We are used to getting out of breath every now and again, then congratulating ourselves. The truth is, we are all physically capable of doing more things than our brains will allow us to believe.

Starting to train is not enough. Make sure you plan ahead, push yourself and keep yourself out of the ‘sweaty rut’ – breaking into a sweat with no results because you’re working hard, but should be working harder!

Industry myth: BMI is the best indicator for fitness

Most people think getting fit is about losing weight, but there are slim people who are incredibly unfit and bigger people who are in great shape. If you know someone who stays trim, eats terribly and never does any exercise, it’s likely the fat you can’t see is simply collecting around their vital organs or clogging their arteries.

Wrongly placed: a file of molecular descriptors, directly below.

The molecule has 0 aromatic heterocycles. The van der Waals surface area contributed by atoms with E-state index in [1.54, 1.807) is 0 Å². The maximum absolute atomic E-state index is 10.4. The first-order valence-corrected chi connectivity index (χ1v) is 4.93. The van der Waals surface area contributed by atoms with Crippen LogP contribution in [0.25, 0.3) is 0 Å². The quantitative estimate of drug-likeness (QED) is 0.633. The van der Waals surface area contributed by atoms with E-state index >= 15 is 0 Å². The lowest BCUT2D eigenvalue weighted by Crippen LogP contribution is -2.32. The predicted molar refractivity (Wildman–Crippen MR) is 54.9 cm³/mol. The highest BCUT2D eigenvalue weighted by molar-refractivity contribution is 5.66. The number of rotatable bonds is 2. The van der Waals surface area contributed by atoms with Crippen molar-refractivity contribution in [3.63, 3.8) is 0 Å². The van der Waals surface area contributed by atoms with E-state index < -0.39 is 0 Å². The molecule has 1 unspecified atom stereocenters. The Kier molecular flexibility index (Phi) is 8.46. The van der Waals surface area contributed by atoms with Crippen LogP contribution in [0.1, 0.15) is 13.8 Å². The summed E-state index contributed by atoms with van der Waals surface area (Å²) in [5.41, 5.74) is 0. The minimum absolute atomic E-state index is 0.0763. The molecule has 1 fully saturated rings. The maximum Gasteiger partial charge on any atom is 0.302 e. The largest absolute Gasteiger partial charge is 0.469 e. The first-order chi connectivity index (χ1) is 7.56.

It is completely normal to want to trim some body fat as this does have undisputable health benefits but personally, I think the worst way to measure success in doing this is by using scales.

To lose weight in a sustainable and healthy way, health professionals recommend shedding about 3lbs/1.3kgs a week. This is painfully slow! Why monitor this slow progress on scales?

At first, you might not lose any, perhaps because you are new to exercise and you are getting used to the sensation of being epically out of breath, perhaps because you build muscle easily (muscle weighs more than fat).

Instead, measure your success using fitness indicators. Not only are you more like to achieve these goals, in reaching them you are more likely get what you’re really aiming for; that change in body shape.